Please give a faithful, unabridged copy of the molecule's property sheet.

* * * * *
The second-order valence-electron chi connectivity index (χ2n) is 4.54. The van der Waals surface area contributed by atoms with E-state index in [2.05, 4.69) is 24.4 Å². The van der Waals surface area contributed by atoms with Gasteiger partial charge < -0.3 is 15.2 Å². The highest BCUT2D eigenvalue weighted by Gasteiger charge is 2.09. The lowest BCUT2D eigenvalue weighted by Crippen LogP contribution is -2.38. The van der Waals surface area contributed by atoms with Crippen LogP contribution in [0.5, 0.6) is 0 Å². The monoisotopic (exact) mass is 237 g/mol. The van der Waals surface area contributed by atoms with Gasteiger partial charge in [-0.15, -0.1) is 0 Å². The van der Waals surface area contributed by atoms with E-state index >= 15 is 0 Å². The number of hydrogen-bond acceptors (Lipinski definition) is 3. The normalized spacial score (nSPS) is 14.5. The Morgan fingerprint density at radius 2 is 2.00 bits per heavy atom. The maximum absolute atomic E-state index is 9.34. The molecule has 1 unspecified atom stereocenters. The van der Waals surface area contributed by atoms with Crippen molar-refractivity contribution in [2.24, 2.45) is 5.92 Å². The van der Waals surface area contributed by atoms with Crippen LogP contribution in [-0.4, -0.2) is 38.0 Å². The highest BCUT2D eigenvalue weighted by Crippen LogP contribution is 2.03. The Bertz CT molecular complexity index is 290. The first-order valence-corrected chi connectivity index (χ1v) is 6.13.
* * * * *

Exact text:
The second-order valence-electron chi connectivity index (χ2n) is 4.54. The van der Waals surface area contributed by atoms with E-state index in [2.05, 4.69) is 24.4 Å². The van der Waals surface area contributed by atoms with Gasteiger partial charge < -0.3 is 15.2 Å². The highest BCUT2D eigenvalue weighted by Gasteiger charge is 2.09. The lowest BCUT2D eigenvalue weighted by Crippen LogP contribution is -2.38. The van der Waals surface area contributed by atoms with Crippen LogP contribution in [0.5, 0.6) is 0 Å². The monoisotopic (exact) mass is 237 g/mol. The van der Waals surface area contributed by atoms with Gasteiger partial charge in [-0.15, -0.1) is 0 Å². The van der Waals surface area contributed by atoms with E-state index >= 15 is 0 Å². The number of hydrogen-bond acceptors (Lipinski definition) is 3. The normalized spacial score (nSPS) is 14.5. The Morgan fingerprint density at radius 2 is 2.00 bits per heavy atom. The maximum absolute atomic E-state index is 9.34. The molecule has 1 unspecified atom stereocenters. The van der Waals surface area contributed by atoms with Crippen molar-refractivity contribution in [2.24, 2.45) is 5.92 Å². The van der Waals surface area contributed by atoms with Crippen LogP contribution in [-0.4, -0.2) is 38.0 Å². The highest BCUT2D eigenvalue weighted by Crippen LogP contribution is 2.03. The Bertz CT molecular complexity index is 290. The first-order valence-corrected chi connectivity index (χ1v) is 6.13.